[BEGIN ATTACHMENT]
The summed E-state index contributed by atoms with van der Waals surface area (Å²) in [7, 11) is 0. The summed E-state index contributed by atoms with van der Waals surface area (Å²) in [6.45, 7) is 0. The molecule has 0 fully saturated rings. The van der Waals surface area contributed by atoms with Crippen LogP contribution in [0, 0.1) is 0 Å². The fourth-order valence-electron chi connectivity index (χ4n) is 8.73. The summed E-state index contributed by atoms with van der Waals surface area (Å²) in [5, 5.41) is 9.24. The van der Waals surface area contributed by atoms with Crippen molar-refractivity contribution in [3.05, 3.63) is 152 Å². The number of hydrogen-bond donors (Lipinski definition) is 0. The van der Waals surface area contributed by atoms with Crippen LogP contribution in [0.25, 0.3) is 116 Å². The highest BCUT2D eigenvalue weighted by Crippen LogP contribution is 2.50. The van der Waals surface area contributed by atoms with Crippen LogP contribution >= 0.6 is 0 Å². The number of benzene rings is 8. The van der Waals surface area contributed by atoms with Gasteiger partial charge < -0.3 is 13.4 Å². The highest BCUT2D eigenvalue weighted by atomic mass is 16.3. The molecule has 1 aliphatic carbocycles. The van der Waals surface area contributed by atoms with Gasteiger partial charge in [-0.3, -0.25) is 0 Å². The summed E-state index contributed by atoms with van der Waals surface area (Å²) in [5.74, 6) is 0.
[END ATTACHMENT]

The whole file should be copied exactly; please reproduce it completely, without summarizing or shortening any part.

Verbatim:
The summed E-state index contributed by atoms with van der Waals surface area (Å²) in [7, 11) is 0. The summed E-state index contributed by atoms with van der Waals surface area (Å²) in [6.45, 7) is 0. The molecule has 0 fully saturated rings. The van der Waals surface area contributed by atoms with Crippen LogP contribution in [0, 0.1) is 0 Å². The fourth-order valence-electron chi connectivity index (χ4n) is 8.73. The summed E-state index contributed by atoms with van der Waals surface area (Å²) in [5, 5.41) is 9.24. The van der Waals surface area contributed by atoms with Crippen molar-refractivity contribution in [3.05, 3.63) is 152 Å². The number of hydrogen-bond donors (Lipinski definition) is 0. The van der Waals surface area contributed by atoms with Crippen LogP contribution in [0.25, 0.3) is 116 Å². The highest BCUT2D eigenvalue weighted by Crippen LogP contribution is 2.50. The van der Waals surface area contributed by atoms with Crippen LogP contribution >= 0.6 is 0 Å². The number of benzene rings is 8. The van der Waals surface area contributed by atoms with Gasteiger partial charge < -0.3 is 13.4 Å². The highest BCUT2D eigenvalue weighted by atomic mass is 16.3. The molecule has 1 aliphatic carbocycles. The van der Waals surface area contributed by atoms with Gasteiger partial charge in [-0.3, -0.25) is 0 Å². The summed E-state index contributed by atoms with van der Waals surface area (Å²) in [5.74, 6) is 0.